Big Slick

In less than four months, out came the first draft of Big Slick.

It seems like a short time for a full-length novel, but a lot was happening. Every time I sat at my laptop, I made that same conscious decision. I ignored all the talk about trends and vowed to write that one book I would have cleaved to as a kid. My hope was that there were other kids out there much like me who would cleave to the same sort of book. Once I freed myself from those editors’ pesky voices, my only trouble was my poor typing skills keeping up with the thoughts racing through my mind.

Big Slick was accepted within the first few submissions and needed very little tweaking from its original version.

Since then, I’ve learned to ignore all the chatter going on around me—I ignore talk about vampires and werewolves and zombies, I ignore talk about dystopian survival stories and talk about giant squids and evil umpires from Venus. Instead, I listen to the voice within me. Nowadays, it’s the only voice I listen to when it comes to my writing.

I’d still give my left leg to have my next novel published (although I’m not sure who would want my left leg or what he or she would do with it) but I’ve learned that writing what speaks to me is far more essential than writing what someone else tells me I should be writing.

—Eric Luper


Eric Luper has been writing for teens since 1999 when he decided to stop fighting the youthful voice that was trying to make its way into his “grown up” books. Since then, he has written a bunch of books for young adults, some of which have actually been published, including Big Slick, Bug Boy, and Seth Baumgartner’s Love Manifesto. Of Eric’s fourth novel (his first for middle-grade readers), Jeremy Bender vs. the Cupcake Cadets, Gordon Gorman says, “Hats (and tams) off to Jeremy Bender for a belly laugh not even the densest cupcakes could hold down!”  He is working on a few new projects but, for now, they are all super-ultra-top secret!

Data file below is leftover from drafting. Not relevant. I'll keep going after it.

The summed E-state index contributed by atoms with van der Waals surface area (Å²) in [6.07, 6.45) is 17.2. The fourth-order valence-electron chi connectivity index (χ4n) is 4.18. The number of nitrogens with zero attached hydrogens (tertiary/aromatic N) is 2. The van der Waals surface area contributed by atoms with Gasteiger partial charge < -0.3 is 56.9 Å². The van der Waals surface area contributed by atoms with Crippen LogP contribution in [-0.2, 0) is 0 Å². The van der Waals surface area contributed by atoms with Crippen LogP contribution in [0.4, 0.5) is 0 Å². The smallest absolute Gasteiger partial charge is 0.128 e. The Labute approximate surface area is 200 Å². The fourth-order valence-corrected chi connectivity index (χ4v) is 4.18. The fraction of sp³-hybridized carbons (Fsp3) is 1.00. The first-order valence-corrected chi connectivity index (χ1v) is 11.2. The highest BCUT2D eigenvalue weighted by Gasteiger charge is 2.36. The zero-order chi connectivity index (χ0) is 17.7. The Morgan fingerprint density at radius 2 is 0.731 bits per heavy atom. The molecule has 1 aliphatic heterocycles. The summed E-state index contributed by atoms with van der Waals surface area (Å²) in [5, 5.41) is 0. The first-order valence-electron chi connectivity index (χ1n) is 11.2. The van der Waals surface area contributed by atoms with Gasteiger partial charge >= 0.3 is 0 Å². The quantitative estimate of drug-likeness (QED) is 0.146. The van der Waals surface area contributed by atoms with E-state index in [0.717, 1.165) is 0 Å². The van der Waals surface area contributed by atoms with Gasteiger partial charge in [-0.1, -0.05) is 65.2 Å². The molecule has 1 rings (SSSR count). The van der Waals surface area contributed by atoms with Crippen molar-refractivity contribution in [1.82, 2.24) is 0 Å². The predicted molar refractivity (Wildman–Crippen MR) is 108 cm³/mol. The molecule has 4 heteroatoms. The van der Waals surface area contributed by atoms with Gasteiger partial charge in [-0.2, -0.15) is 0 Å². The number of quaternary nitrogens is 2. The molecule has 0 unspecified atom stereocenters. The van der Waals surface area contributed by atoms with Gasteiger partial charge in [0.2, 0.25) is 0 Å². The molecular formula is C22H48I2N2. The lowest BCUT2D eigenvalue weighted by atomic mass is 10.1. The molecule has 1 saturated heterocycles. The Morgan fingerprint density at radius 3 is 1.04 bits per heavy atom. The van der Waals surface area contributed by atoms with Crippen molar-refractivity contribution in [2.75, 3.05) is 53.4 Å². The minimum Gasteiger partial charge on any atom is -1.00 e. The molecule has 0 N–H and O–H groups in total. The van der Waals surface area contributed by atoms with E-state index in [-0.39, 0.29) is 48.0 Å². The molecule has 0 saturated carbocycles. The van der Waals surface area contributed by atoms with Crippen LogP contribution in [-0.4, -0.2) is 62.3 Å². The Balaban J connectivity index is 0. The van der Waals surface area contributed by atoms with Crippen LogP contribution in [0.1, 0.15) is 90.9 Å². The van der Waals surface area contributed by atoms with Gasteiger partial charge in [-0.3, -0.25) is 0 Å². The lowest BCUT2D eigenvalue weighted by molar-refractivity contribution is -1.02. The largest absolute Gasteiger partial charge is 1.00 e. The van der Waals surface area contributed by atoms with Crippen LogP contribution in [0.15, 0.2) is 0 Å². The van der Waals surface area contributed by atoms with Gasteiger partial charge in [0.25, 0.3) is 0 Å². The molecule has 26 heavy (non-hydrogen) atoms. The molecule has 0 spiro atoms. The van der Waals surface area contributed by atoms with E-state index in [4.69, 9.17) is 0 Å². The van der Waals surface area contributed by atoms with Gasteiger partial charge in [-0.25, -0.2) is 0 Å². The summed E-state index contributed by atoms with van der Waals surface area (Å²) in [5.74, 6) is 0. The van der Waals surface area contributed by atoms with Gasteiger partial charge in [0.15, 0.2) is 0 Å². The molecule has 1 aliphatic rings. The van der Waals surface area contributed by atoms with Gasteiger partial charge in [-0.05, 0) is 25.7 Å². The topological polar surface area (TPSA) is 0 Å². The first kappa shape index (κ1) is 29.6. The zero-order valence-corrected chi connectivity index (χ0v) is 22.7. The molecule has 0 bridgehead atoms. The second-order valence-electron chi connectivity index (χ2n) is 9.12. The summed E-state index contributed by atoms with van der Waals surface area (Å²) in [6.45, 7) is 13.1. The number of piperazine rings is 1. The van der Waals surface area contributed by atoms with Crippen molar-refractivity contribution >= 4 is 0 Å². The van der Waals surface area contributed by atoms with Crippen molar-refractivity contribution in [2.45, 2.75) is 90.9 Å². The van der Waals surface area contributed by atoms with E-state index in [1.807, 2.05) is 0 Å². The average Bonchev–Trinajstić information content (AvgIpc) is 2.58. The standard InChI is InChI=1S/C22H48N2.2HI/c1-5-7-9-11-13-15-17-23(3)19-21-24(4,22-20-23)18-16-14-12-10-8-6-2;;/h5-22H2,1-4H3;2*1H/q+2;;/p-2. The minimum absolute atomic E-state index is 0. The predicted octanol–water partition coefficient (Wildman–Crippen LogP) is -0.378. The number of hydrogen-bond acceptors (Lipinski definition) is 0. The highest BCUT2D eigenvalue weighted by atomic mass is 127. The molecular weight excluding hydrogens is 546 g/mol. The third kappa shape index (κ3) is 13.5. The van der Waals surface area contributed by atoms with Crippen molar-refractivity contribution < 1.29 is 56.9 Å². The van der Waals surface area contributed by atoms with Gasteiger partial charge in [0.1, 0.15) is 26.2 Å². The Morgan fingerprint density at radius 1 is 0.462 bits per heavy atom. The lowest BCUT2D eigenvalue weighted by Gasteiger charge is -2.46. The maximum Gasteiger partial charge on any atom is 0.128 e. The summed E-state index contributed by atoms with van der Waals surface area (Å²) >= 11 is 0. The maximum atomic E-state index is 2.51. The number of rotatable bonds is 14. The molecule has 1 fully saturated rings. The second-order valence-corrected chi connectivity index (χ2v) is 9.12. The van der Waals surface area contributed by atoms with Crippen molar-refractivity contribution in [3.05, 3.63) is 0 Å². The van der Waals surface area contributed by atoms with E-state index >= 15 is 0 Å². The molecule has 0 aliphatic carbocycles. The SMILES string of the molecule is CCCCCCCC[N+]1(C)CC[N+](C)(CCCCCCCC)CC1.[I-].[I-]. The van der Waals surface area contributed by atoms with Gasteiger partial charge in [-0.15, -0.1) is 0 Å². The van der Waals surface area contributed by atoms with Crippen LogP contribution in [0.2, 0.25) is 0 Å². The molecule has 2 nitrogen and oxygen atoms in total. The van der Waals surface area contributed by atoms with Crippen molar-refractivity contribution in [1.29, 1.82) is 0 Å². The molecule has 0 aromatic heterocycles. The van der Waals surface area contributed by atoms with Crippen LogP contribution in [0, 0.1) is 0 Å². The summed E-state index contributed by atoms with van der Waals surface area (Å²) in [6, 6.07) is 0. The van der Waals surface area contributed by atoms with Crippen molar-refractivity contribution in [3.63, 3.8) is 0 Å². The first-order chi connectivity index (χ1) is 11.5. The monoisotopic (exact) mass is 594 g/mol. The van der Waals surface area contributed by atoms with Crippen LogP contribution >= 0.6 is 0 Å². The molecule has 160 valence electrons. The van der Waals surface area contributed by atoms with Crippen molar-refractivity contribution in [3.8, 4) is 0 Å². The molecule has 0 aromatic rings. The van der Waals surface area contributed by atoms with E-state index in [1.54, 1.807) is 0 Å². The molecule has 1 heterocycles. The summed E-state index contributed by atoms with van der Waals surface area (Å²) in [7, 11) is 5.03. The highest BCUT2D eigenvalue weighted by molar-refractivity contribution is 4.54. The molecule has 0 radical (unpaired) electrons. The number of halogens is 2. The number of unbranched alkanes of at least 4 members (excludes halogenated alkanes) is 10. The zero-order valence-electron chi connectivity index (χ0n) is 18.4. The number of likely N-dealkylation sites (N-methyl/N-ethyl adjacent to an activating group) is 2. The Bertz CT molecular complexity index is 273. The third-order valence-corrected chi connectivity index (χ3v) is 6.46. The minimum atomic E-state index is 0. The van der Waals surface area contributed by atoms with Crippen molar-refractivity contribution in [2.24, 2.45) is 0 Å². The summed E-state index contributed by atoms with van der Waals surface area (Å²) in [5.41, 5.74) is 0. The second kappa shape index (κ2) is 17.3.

Eric lives in Albany, NY, but spends as many weekends as possible in nearby Lake George doing mountainey and lakey things.

Watch the book trailer for Jeremy Bender vs. the Cupcake Cadets:

Visit Eric at ericluper.com.

Follow @ericluper on Twitter.


EDITED FEB. 2: TWO WINNERS OF A PLAYAWAY PRE-LOADED WITH THE AUDIO EDITION OF SETH BAUMGARTNER’S LOVE MANIFESTO ANNOUNCED!


Love ManifestoCommenters on this post were entered to win an audio edition of Seth Baumgartner’s Love Manifesto… and the two winners are: Lillian and Janice. Congrats! I will email for your mailing addresses shortly. And thank you so much to 
Eric and Playaway, for donating this awesome device and audio edition for the giveaway!


Want more in this blog series?

The Turning Points series will continue with new guest posts three times a week. Subscribe to distraction no. 99 to keep up with the series, or read all the posts with this tag.

Here are the posts in the series so far:

You can keep up with all the open giveaways on the giveaways page!

Series images by Robert Roxby.